My first close look at a bonnet monkey was an experience that I still remember. I was five then and was at Courtallam, at the main falls, and my mother had given me an athirasam to eat — a flat, circular, fried cake made of boiled jaggery and finely-sifted, pounded rice flour. My mother’s culinary skill was justly celebrated and even at that tender age I could appreciate its quality. It was as I was enjoying my athirasam, taking little bites off its periphery to make it last till my father got back from his bath at the falls, that the sweet was suddenly snatched from my astonished hands. And there, barely a yard in front of me, was an enormous bonnet monkey squatting on its haunches about to stuff my athirasam into its capacious check-pouch!

I remember that it was not fear but anger that moved me then. With an outraged yell, I flung myself at the plunderer, which seized me in an iron grip and would, no doubt, have bitten me grievously, except that at that instant my father came rushing up with a hoarse shout and that seeing him the brute ran away and swarmed up a tree, taking the sweet with it. In fairness to that monkey, I must add that my father was a formidably powerful man, and quite reckless in the defence of his children.

I was not specially terrified by the experience, but behaved as if I was — with the result that I got two athirasams for the half-eaten one of which I had been deprived. Wasn’t it Wordsworth that wrote a long poem about the superior perceptions and philosophy of childhood?

Last year, I had occasion again to study the bonnet monkeys of Courtallam, at various waterfalls. They were no longer aggressive plunderers and had, in fact, become positively retiring and shy, nor were they there in anything like their former numbers. Considering how much Courtallam and our attitude to monkeys have changed, this is not surprising.

Courtallam, with its dense semi-evergreen hill forests and cascading falls, has long been celebrated for its bonnet monkeys. The Saivite saint, Thiru Gnanasambandar, who lived some 12 centuries ago, refers to the monkeys at the falls in his day. Till about 25 years ago, as I myself can testify, a feature of the place was its large troops of robust bonnet monkeys. What attracted the creatures to the falls was the human tendency to mark a picnic, especially a bath at a waterfall with a repast. The monkeys could always depend on the carelessness of picnicking humanity, and its tendency to bring children along and leave the eats in their charge — and all monkeys are invariably very bold in dealing with women and children, being expert at gauging fright reactions.

Well, those conditions obtain no longer. Courtallam has lost its wild beauty and is an organised health resort today. There are stalls at the more popular falls where one can get refreshments and coffee; changing rooms and security measures are among the amenities offered to the bathers and the crowding humanity leaves little room for the monkeys. A fellow-naturalist pointed out a great, vertical rock-face, about a furlong from the Five Falls, and told me that a large troop of bonnet monkeys lived in the jungles on top of the hill, and that he had often seen them scrambling up the sheer smooth rock — a most impressive sight, he assured me.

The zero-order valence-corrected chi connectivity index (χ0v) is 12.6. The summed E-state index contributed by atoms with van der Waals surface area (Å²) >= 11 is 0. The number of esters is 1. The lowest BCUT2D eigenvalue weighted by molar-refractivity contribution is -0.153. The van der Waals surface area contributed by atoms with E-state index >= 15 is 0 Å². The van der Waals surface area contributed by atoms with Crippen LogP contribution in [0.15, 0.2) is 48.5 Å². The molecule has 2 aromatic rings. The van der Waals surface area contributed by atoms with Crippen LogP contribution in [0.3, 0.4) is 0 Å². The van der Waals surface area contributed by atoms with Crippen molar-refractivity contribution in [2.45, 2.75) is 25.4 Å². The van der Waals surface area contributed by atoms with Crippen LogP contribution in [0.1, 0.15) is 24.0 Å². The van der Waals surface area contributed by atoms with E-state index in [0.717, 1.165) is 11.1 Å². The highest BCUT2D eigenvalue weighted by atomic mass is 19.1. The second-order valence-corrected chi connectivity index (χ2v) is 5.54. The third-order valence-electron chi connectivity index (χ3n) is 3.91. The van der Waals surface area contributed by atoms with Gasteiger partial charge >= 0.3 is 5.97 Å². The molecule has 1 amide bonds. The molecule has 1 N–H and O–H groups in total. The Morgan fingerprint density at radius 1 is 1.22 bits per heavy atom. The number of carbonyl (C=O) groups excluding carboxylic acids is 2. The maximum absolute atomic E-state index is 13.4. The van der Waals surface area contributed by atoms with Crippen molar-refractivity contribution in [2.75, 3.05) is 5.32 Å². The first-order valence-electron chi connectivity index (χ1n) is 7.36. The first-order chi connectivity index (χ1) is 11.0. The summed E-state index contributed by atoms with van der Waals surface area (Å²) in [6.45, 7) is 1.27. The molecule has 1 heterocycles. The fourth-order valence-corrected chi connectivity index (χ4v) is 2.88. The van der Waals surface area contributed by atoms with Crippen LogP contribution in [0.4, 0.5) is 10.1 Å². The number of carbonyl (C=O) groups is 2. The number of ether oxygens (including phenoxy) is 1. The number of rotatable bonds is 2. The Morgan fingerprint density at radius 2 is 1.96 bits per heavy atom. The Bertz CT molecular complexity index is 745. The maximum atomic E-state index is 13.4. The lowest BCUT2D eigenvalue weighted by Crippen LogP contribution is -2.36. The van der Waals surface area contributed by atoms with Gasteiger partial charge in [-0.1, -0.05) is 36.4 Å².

The man point of this note is not limited to Courtallam and its bonnet monkeys, but has application to all monkeys all over India that have any truck with humanity — as much to the rhesus of the North as to the bonnet monkey of the South. Several foreigners who know our wildlife well (Britishers who served in the Indian Army, most of them) have pointed out that while monkeys were strictly protected in pre-Independence days, they are no longer privileged or tolerated. It is true that here, in the land of the Ramayana, monkeys were exceptionally privileged and suffered, and that in recent years, with the great increase in our population and the consequent food supply problem, monkeys raiding crops and plantations have been sternly discouraged, and at times shot down mercilessly.

However, I think that even today the traditional, semi-religious tolerance of monkeys is very much in evidence in many parts of the countryside, particularly in the neighbourhood of shrines — actually, this feeling for monkeys is not something prescribed by religion, but is puranic and folklore. Occasionally this feeling has been grotesquely misunderstood abroad. The following quotation, from a recent and otherwise meticulously verified book by two scientifically educated authors, will bear out my view — and needs no comment:

“Few benefits conferred by man upon other forms of life can compare with granting immunity from human interference. The broadest benevolence of this kind ever devised seems to have arisen in India about the fifth century BC as the Brahman priest caste pressed the Buddhist doctrine of reincarnation to its logical extreme. As recently as 1958 the Indian government yielded to religious pressure by banning the export of rhesus monkeys for medical research in Occidental countries. No shortage of monkeys was cited; reincarnated souls were at stake.” — from The Balance of Nature by Lorus J and Margery Milne.

This was published on 12 may 1963 in the sunday statesman